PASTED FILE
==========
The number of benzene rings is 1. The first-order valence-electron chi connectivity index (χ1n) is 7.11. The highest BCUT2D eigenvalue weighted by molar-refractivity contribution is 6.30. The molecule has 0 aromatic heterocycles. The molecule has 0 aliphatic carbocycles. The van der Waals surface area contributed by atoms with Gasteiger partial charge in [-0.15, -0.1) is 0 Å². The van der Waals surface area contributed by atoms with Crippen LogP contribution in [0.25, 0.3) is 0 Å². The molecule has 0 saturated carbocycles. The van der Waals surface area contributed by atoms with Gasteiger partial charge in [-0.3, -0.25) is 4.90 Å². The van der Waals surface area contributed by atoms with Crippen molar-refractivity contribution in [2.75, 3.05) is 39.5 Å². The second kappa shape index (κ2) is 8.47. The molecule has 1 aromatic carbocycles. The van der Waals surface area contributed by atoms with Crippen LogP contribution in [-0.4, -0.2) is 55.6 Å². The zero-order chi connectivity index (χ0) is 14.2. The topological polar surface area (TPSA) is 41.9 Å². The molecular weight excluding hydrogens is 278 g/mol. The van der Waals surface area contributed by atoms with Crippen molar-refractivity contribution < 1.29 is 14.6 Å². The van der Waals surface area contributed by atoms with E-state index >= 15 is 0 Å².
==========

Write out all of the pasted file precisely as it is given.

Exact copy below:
The number of benzene rings is 1. The first-order valence-electron chi connectivity index (χ1n) is 7.11. The highest BCUT2D eigenvalue weighted by molar-refractivity contribution is 6.30. The molecule has 0 aromatic heterocycles. The molecule has 0 aliphatic carbocycles. The van der Waals surface area contributed by atoms with Gasteiger partial charge in [-0.15, -0.1) is 0 Å². The van der Waals surface area contributed by atoms with Crippen LogP contribution in [0.25, 0.3) is 0 Å². The molecule has 0 saturated carbocycles. The van der Waals surface area contributed by atoms with Gasteiger partial charge in [-0.3, -0.25) is 4.90 Å². The van der Waals surface area contributed by atoms with Crippen molar-refractivity contribution in [2.75, 3.05) is 39.5 Å². The second kappa shape index (κ2) is 8.47. The molecule has 1 aromatic carbocycles. The van der Waals surface area contributed by atoms with Crippen LogP contribution in [-0.4, -0.2) is 55.6 Å². The zero-order chi connectivity index (χ0) is 14.2. The topological polar surface area (TPSA) is 41.9 Å². The molecular weight excluding hydrogens is 278 g/mol. The van der Waals surface area contributed by atoms with Crippen molar-refractivity contribution < 1.29 is 14.6 Å². The van der Waals surface area contributed by atoms with E-state index >= 15 is 0 Å².